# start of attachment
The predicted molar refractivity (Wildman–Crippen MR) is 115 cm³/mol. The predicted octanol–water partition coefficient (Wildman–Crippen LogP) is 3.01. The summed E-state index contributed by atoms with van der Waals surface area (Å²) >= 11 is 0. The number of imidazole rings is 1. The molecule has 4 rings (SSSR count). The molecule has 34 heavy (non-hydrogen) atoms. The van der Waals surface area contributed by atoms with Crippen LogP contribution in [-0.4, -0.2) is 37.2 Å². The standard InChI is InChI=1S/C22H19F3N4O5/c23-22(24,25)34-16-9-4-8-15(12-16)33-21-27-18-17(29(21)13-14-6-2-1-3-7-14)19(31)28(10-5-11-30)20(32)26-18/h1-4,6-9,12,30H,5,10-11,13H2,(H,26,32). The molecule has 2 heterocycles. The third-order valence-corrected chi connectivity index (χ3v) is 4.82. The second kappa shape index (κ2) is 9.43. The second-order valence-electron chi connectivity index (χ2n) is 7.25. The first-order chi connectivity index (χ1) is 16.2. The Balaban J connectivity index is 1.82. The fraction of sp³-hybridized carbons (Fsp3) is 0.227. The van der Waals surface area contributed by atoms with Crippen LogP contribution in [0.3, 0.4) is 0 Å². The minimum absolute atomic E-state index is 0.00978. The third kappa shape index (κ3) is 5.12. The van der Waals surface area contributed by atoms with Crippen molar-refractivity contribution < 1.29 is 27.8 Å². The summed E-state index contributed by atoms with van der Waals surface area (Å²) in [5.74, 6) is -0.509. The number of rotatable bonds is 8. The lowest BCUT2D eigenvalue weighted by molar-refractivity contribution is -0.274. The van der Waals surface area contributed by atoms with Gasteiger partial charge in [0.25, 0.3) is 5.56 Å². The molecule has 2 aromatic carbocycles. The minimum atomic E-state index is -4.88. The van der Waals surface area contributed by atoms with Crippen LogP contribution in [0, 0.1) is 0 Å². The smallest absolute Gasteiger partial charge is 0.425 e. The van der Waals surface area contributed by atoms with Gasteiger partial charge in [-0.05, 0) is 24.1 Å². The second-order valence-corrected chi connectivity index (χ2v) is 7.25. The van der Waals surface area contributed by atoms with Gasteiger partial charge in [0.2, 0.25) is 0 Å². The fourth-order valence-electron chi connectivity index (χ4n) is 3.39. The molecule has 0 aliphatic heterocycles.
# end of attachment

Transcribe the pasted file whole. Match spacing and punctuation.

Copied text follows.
The predicted molar refractivity (Wildman–Crippen MR) is 115 cm³/mol. The predicted octanol–water partition coefficient (Wildman–Crippen LogP) is 3.01. The summed E-state index contributed by atoms with van der Waals surface area (Å²) >= 11 is 0. The number of imidazole rings is 1. The molecule has 4 rings (SSSR count). The molecule has 34 heavy (non-hydrogen) atoms. The van der Waals surface area contributed by atoms with Crippen LogP contribution in [-0.4, -0.2) is 37.2 Å². The standard InChI is InChI=1S/C22H19F3N4O5/c23-22(24,25)34-16-9-4-8-15(12-16)33-21-27-18-17(29(21)13-14-6-2-1-3-7-14)19(31)28(10-5-11-30)20(32)26-18/h1-4,6-9,12,30H,5,10-11,13H2,(H,26,32). The molecule has 2 heterocycles. The third-order valence-corrected chi connectivity index (χ3v) is 4.82. The second kappa shape index (κ2) is 9.43. The second-order valence-electron chi connectivity index (χ2n) is 7.25. The first-order chi connectivity index (χ1) is 16.2. The Balaban J connectivity index is 1.82. The fraction of sp³-hybridized carbons (Fsp3) is 0.227. The van der Waals surface area contributed by atoms with Crippen LogP contribution in [0.3, 0.4) is 0 Å². The minimum absolute atomic E-state index is 0.00978. The third kappa shape index (κ3) is 5.12. The van der Waals surface area contributed by atoms with Crippen molar-refractivity contribution < 1.29 is 27.8 Å². The summed E-state index contributed by atoms with van der Waals surface area (Å²) in [5.74, 6) is -0.509. The number of rotatable bonds is 8. The lowest BCUT2D eigenvalue weighted by molar-refractivity contribution is -0.274. The van der Waals surface area contributed by atoms with Gasteiger partial charge in [0.25, 0.3) is 5.56 Å². The molecule has 2 aromatic carbocycles. The minimum atomic E-state index is -4.88. The van der Waals surface area contributed by atoms with Crippen LogP contribution in [0, 0.1) is 0 Å². The smallest absolute Gasteiger partial charge is 0.425 e. The van der Waals surface area contributed by atoms with Gasteiger partial charge in [-0.05, 0) is 24.1 Å². The second-order valence-corrected chi connectivity index (χ2v) is 7.25. The van der Waals surface area contributed by atoms with Gasteiger partial charge in [0.2, 0.25) is 0 Å². The fourth-order valence-electron chi connectivity index (χ4n) is 3.39. The molecule has 0 aliphatic heterocycles.